But even so, sugar taxes and vegetables on the NHS are themselves something of a distraction. When the National Food Strategy unveiled its latest proposals, stories of doctors writing prescriptions for broccoli inevitably made headlines. Yet underlying the strategy is a more important point: “The best way to tackle food poverty is to tackle poverty”, the report notes. “When funds run short, it is often spending on food that gets cut first.”
Here we begin to get to the root of why Britain has one of the highest rates of obesity in Europe (surpassed only by Turkey and Malta and the worst in western Europe). Britons work some of the longest hours in Europe and spend about half as much time preparing an evening meal today as they did in the 1980s. Current social trends are likely to make the problem worse. According to the Institute for Fiscal Studies, child poverty in 2019-20 was 4 per cent higher than in 2011-12 (a rise of 700,000 children).
My own diet deteriorated during the dark days of lockdown as food (typically stodgy, sweet and greasy) became one of the few reliable sources of pleasure in a world that felt like it was collapsing. Something similar happened in 2016 during the six months I spent immersed in low-paid and precarious work for my book Hired. Toiling away in an Amazon warehouse, or as a care worker, or as an Uber taxi driver, my working life began to lend itself to unhealthy forms of consumption. As I wrote at the time:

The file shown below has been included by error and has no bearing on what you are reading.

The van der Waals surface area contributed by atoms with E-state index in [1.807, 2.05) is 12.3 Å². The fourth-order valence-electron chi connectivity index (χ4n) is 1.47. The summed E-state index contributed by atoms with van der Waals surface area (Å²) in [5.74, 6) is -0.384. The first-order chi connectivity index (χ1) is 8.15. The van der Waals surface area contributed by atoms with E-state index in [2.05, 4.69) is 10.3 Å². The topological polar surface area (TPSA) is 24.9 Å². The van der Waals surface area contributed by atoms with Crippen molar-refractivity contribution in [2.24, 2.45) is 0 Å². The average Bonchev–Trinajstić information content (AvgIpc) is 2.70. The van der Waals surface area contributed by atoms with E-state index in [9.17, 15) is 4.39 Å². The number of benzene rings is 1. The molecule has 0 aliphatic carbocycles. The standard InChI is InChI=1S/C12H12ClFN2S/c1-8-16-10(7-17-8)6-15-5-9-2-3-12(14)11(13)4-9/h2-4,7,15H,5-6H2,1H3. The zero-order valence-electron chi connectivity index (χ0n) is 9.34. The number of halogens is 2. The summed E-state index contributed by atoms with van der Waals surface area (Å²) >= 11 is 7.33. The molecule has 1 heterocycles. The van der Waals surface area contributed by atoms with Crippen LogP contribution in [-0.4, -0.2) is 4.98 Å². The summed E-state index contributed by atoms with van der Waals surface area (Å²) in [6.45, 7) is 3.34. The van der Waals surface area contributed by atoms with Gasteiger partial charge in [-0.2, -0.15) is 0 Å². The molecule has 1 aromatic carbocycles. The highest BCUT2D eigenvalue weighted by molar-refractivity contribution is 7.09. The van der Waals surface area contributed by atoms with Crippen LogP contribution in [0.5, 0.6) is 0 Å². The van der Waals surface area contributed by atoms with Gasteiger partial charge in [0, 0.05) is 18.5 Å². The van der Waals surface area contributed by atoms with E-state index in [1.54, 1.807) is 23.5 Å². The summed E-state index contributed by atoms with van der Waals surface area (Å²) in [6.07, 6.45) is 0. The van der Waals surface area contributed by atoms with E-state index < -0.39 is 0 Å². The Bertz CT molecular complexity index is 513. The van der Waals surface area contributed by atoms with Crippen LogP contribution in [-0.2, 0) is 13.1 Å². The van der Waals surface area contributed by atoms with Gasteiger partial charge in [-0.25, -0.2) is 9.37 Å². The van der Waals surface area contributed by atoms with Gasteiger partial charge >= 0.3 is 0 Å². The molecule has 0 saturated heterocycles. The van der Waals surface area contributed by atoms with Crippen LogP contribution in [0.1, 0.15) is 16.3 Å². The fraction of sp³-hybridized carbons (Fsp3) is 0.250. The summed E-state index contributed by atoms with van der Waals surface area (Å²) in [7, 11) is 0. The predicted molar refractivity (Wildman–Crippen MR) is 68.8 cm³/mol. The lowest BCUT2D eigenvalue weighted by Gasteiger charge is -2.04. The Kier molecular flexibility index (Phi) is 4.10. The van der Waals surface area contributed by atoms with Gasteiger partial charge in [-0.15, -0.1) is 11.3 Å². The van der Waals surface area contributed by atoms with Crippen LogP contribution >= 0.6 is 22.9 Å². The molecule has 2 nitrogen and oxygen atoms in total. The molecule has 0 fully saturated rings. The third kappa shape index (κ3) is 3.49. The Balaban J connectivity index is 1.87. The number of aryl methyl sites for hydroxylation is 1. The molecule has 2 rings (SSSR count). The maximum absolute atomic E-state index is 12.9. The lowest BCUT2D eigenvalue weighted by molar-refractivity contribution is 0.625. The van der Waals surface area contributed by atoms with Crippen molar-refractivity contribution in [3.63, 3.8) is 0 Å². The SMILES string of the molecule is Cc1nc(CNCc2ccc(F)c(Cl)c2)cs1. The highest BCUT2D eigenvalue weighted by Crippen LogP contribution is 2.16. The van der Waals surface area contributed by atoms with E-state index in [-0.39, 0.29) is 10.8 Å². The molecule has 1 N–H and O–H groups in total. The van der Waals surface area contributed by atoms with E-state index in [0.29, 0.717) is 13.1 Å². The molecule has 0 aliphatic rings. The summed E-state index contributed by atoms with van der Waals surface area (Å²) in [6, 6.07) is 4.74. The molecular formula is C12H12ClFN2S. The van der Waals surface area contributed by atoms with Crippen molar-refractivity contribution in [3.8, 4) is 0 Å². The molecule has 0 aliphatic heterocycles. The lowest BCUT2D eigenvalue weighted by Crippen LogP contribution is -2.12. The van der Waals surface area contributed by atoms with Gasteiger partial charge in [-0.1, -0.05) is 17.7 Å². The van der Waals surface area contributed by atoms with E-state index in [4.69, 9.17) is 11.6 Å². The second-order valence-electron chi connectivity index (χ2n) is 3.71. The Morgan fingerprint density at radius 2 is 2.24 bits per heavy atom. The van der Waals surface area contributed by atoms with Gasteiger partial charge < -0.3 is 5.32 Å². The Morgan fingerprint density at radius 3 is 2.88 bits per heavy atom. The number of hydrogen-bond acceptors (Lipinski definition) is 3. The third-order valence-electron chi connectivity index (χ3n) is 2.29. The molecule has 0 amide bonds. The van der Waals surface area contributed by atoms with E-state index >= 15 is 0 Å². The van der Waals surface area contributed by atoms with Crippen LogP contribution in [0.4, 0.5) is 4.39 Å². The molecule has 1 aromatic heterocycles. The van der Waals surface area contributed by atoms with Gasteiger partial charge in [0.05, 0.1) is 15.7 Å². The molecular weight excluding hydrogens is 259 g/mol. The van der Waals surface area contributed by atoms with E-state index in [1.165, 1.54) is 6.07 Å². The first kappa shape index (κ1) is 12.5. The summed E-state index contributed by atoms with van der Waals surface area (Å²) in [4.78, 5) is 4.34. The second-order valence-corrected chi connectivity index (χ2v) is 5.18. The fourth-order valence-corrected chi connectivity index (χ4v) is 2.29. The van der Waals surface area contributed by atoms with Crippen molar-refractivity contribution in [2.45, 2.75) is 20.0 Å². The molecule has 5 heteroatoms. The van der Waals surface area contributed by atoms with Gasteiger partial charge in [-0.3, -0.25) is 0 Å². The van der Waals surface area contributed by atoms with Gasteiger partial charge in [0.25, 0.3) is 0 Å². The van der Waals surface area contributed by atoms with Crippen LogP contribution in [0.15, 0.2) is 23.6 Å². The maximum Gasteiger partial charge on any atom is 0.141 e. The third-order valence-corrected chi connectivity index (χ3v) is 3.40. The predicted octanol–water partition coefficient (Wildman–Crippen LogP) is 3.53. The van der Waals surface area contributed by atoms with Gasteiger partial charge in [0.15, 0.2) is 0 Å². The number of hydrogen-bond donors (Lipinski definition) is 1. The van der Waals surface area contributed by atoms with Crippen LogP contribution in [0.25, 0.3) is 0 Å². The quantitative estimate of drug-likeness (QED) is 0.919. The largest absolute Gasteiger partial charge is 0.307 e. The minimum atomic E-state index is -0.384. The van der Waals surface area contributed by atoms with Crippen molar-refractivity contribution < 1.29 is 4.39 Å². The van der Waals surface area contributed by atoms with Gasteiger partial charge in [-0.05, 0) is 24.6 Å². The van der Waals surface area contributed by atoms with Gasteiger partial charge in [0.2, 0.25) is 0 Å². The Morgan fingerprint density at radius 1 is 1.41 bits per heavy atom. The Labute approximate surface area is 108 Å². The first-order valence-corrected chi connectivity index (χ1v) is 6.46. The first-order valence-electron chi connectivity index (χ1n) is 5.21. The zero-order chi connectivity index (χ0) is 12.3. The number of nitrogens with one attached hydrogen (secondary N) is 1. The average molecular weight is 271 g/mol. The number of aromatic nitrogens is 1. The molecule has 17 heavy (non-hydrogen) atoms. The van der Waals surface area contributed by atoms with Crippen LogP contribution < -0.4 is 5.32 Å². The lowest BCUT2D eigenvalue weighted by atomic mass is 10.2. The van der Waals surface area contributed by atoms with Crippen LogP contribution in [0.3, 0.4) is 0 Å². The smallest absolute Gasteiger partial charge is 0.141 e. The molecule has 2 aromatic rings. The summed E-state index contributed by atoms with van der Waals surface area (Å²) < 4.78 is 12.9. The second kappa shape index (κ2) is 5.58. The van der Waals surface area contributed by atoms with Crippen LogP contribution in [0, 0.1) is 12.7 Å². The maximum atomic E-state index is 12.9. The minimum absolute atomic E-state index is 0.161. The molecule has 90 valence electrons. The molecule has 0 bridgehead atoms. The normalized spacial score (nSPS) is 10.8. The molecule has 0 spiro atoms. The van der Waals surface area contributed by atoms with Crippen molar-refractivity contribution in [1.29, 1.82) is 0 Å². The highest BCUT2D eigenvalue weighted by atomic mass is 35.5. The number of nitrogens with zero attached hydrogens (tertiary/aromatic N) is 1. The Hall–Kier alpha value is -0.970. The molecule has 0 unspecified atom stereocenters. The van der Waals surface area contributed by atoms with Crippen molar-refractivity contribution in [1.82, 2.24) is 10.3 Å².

“When we walked through the door at midnight at the end of a shift, we kicked off our boots and collapsed on to our beds with a bag of McDonald’s and a can of beer. We did not… come home and stand about in the kitchen for half an hour boiling broccoli.”
Thus Johnson is not entirely wrong to be suspicious of nannying initiatives as a blunt instrument to wean people (typically poor people) off junk food by hitting them in the pocket. The idea that the poor must be coaxed and prodded into healthy eating betrays a residual middle-class snobbery that is embedded in the national psyche: it is more than 80 years since George Orwell observed that those suffering from material deprivation don’t want cabbages and lentils, but would rather eat “something a little bit ‘tasty’”. “The less money you have,” writes Orwell in The Road to Wigan Pier, “the less inclined you feel to spend it on wholesome food.”
Food choices are often a by-product of one’s emotional state. This is why “fat-shaming” does not work. You do not stop people from gorging on junk food by making them feel worse, which is liable to have the opposite effect. Owing to ADHD I ate to feel better about myself; during the darkest months of lockdown, I and many others appear to have done the same. Material factors encourage such destructive habits, as Orwell and anyone who has ever lived in poverty will attest.
In Britain we are particularly good at telling the poor what they should eat. But if we are really serious about tackling obesity, we might show a bit more interest in how they feel about the rest of their lives.
[see also: How Brexit is already changing what we eat]